It wasn’t too long ago that different authors and reports showed data suggesting that a significant decline of violence was taking place across the world: the number of wars was decreasing and, at the same time, investments in conflict prevention and peacebuilding were growing. The events of the last few years have however debunked that optimism and, as violence continues to soar to unprecedented levels, put that earlier trend into question.

The European continent itself is, today, engaged in various armed conflicts. In 2003, within the first European Security Strategy, Javier Solana declared that “Europe has never been so prosperous, so secure nor so free” as it was at that point, also specifying that “the violence of the first half of the 20th Century has given way to a period of peace and stability unprecedented in European history”. Today, it is highly unlikely that he would use the same words. Federica Mogherini – kicking off the consultation on the new EU Global Strategy on Foreign and Security Policy – has described how that scenario has passed and the world is now “more connected, contested and complex”. In this new scenario, many people have started advocating for responses based on hard security, military means and an eye-for-an-eye approach. Yet, today, peacebuilding can still step up to meet the new challenges described by Ms. Mogherini and offer alternative options, perspectives and solutions.

From a peacebuilding viewpoint, connection means overcoming the dichotomy between international and local. International interventions will not bring a lasting peace without local ownership. The engagement of communities and societies affected by conflict must therefore be fostered, but without perpetrating the myth of civil society as a panacea for violence. Social connections and linkages are often beyond our imagination. Take a peacebuilding organisation with offices in Georgia, Armenia and Germany, a representative in Azerbaijan, and a deputy director who is a PhD candidate in the US and another who is based in Russia—is this organization local? The work to achieve “everyday peace” demands ties and collaborations beyond the categories of “local” and “international” and it also requires a clear focus on reciprocity and on concrete results.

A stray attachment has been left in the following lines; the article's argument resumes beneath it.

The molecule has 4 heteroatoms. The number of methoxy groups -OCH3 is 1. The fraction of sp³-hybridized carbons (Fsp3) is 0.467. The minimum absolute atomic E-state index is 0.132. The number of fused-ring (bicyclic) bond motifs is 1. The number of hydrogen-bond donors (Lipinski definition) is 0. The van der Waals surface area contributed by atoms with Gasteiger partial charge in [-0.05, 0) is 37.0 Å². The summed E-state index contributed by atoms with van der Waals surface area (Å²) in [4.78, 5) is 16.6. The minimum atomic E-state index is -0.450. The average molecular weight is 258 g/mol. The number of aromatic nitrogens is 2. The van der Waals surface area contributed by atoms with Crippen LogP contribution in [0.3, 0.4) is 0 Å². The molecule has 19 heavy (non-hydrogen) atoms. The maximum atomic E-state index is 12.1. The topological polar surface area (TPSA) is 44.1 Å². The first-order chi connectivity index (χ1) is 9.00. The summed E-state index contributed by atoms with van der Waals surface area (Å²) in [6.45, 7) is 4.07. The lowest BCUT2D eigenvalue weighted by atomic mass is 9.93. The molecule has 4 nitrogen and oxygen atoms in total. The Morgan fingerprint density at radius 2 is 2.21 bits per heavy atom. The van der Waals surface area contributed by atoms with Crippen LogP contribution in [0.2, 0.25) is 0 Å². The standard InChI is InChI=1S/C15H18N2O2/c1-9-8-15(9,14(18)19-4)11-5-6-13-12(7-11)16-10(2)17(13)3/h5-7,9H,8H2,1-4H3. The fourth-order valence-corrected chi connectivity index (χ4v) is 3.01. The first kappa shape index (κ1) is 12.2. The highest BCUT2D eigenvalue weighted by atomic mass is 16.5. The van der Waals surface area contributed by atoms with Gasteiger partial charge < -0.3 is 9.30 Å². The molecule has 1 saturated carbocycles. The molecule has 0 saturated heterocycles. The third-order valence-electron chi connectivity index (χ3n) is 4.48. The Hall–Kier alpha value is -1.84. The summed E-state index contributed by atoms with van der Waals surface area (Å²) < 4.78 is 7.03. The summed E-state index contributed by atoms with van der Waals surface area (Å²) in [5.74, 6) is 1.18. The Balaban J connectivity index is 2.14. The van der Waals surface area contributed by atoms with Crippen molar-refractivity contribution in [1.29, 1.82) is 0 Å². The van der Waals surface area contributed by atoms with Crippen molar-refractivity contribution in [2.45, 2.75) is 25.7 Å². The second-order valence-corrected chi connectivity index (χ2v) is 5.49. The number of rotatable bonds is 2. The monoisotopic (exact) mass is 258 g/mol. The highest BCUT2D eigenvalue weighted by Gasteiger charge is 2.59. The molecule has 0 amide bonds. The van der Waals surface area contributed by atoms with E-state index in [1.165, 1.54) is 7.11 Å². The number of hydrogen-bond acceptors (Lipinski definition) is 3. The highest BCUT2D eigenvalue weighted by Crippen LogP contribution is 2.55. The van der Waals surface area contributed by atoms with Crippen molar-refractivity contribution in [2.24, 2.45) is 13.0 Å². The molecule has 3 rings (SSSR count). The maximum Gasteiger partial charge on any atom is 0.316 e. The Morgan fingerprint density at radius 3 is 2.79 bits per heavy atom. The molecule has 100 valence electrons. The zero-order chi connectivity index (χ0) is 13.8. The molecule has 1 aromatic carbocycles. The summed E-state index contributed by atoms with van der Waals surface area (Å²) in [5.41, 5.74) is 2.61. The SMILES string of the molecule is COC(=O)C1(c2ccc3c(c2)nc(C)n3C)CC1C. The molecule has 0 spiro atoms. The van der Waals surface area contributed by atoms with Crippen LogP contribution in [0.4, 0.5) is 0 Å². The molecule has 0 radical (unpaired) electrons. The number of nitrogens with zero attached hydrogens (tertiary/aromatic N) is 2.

The increase in violent conflicts inside and outside of the EU presents many risks, but for peacebuilding scholars and practitioners it should be also an opportunity to develop new skills and tools that are truly innovative and integrated. Growing conflict also means working in a global context more regulated by peace arbitrage – i.e. by arbitrary (and at times violent) choices for intervening in conflict areas – without disengaging from a crisis, but working in a long-term perspective and with the aim of reducing current violence and to prevent new hostilities.

Complexity for peacebuilding means avoiding oversimplifications and shortcuts—both theoretical and practical. It means being open to confrontation, to diversity and to the peculiarities of each scenario and context. It also means facilitating and supporting dialogue, starting with the relationship between citizenships and institutions. It means looking at problems in more depth, for instance by disclosing the systemic obstacles that undermine conflict resolution tools. Finally, complexity means not only finding possible solutions where others are just pessimistic, but also providing the means to achieve them.

These, among others, are the challenges that the Agency for Peacebuilding (AP) takes up today, striving for peace, conflict prevention and conflict transformation in a more connected, contested and complex world.